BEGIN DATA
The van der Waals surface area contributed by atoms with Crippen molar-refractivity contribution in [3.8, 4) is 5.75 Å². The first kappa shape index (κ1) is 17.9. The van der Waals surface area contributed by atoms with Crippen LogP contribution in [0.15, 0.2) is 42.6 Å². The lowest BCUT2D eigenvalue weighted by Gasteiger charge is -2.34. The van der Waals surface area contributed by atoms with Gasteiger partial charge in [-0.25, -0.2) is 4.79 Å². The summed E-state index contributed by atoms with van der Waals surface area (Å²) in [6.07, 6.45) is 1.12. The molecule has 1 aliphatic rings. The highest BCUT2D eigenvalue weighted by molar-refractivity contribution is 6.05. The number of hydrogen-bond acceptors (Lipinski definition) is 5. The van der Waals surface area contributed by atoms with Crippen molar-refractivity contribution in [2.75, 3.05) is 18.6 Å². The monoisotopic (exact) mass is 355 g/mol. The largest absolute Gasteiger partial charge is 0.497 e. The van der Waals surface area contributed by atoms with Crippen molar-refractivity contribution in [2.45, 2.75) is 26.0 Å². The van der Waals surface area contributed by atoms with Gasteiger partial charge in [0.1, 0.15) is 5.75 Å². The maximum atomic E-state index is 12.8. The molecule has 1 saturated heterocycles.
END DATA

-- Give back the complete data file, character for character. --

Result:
The van der Waals surface area contributed by atoms with Crippen molar-refractivity contribution in [3.8, 4) is 5.75 Å². The first kappa shape index (κ1) is 17.9. The van der Waals surface area contributed by atoms with Crippen LogP contribution in [0.15, 0.2) is 42.6 Å². The lowest BCUT2D eigenvalue weighted by Gasteiger charge is -2.34. The van der Waals surface area contributed by atoms with Gasteiger partial charge in [-0.25, -0.2) is 4.79 Å². The summed E-state index contributed by atoms with van der Waals surface area (Å²) in [6.07, 6.45) is 1.12. The molecule has 1 aliphatic rings. The highest BCUT2D eigenvalue weighted by molar-refractivity contribution is 6.05. The number of hydrogen-bond acceptors (Lipinski definition) is 5. The van der Waals surface area contributed by atoms with Crippen molar-refractivity contribution in [2.75, 3.05) is 18.6 Å². The monoisotopic (exact) mass is 355 g/mol. The largest absolute Gasteiger partial charge is 0.497 e. The van der Waals surface area contributed by atoms with Crippen molar-refractivity contribution in [2.45, 2.75) is 26.0 Å². The van der Waals surface area contributed by atoms with Gasteiger partial charge in [0.1, 0.15) is 5.75 Å². The maximum atomic E-state index is 12.8. The molecule has 1 saturated heterocycles.